Uganda’s parliament passed a tax on the incomes of foreign digital services providers operating in the country, joining a growing list of African countries seeking a share of revenue generated locally by technology companies.
The 5% levy on non-resident providers was passed on Tuesday (July 11) as part of a revision of the country’s income tax law that includes a new provision taxing some local loss-making companies. A post on the government’s Twitter account indicated the digital services tax was requested by Ugandan president Yoweri Museveni.
Henry Musasizi, Uganda’s minister of state for finance, said the tax is for the government to get a cut of what it helps to generate. “For Uber, the money goes to California; the man derives income, but pays no taxes. Now we are saying, can we have a mechanism of having the taxes?” he said.
The tax, should Museveni sign it into law, will capture notable U.S. companies like Facebook, Twitter, Amazon, and Netflix whose services are used by Uganda’s 12 million internet users in its net.
African government taxes on U.S. tech companies are not unique to Uganda. Nigeria intends to tax digital non-resident companies at 6% of turnover. Kenya has a 1.5% digital service tax on gross transaction value “payable on income derived or accrued in Kenya from services offered through a digital marketplace.”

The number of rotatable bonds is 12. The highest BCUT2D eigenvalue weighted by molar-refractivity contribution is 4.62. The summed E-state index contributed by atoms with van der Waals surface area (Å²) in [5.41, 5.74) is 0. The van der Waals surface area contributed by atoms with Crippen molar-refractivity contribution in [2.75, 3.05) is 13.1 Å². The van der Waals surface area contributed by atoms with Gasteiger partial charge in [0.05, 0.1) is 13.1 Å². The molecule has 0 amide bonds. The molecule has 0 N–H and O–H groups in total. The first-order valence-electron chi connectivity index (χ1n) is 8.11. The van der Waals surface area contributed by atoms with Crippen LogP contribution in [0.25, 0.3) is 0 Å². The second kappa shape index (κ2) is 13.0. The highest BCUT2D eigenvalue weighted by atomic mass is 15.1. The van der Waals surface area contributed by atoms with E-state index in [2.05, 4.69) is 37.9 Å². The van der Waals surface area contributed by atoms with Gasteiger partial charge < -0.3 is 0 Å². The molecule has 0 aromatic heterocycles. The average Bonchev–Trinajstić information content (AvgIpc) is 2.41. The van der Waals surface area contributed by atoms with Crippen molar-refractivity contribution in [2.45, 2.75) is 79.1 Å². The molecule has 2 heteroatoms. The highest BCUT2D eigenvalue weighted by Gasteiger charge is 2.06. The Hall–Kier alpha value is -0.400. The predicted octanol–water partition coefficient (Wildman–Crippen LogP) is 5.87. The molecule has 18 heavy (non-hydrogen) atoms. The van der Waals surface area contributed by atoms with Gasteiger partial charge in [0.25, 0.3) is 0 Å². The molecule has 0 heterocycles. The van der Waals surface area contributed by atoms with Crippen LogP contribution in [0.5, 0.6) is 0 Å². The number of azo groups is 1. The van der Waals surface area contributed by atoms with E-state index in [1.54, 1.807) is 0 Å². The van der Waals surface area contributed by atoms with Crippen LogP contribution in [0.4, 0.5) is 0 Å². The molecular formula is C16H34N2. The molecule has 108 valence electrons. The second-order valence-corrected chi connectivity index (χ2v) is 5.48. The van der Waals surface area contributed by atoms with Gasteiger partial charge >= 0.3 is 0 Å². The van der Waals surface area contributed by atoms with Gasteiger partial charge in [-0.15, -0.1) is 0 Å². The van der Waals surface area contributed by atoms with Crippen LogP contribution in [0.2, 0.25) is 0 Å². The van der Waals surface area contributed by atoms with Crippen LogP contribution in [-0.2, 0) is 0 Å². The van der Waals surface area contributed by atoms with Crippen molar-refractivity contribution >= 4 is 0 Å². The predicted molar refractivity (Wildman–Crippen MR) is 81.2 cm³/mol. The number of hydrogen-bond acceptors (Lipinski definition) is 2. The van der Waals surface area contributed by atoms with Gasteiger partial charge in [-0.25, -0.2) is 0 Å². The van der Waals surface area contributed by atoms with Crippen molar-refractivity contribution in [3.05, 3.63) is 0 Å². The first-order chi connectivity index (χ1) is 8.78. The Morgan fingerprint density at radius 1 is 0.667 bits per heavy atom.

In Uganda, social media has been a platform for citizens and opposition groups to organize campaigns and express dissent against the long-standing Museveni regime. In response, the government has often partially or totally shut down the internet, usually during elections like in January 2021. The committee behind the 5% tax said it is “not a social media tax.”
Opposition lawmakers in Uganda said the tax was not informed by evidence and could harm locals. “The Ministry of Finance did not provide us with anything… We are just on a fishing expedition trying to hunt out for taxes wherever they are with no adequate knowledge,” said Muhammad Nsereko, an independent lawmaker who represents a district in the capital Kampala.
The subject of whether and how to tax digital companies has long bothered (and split opinion) between OECD countries. A 2018 proposal by the EU to tax companies’ revenues in the countries they are generated — to reform the standard ‘permanent establishment’ rule — has not become law as the U.S. resists a global deal on taxing corporate giants.
New negotiations involving tax officials from 143 jurisdictions failed this week in Paris, the Wall Street Journal reports.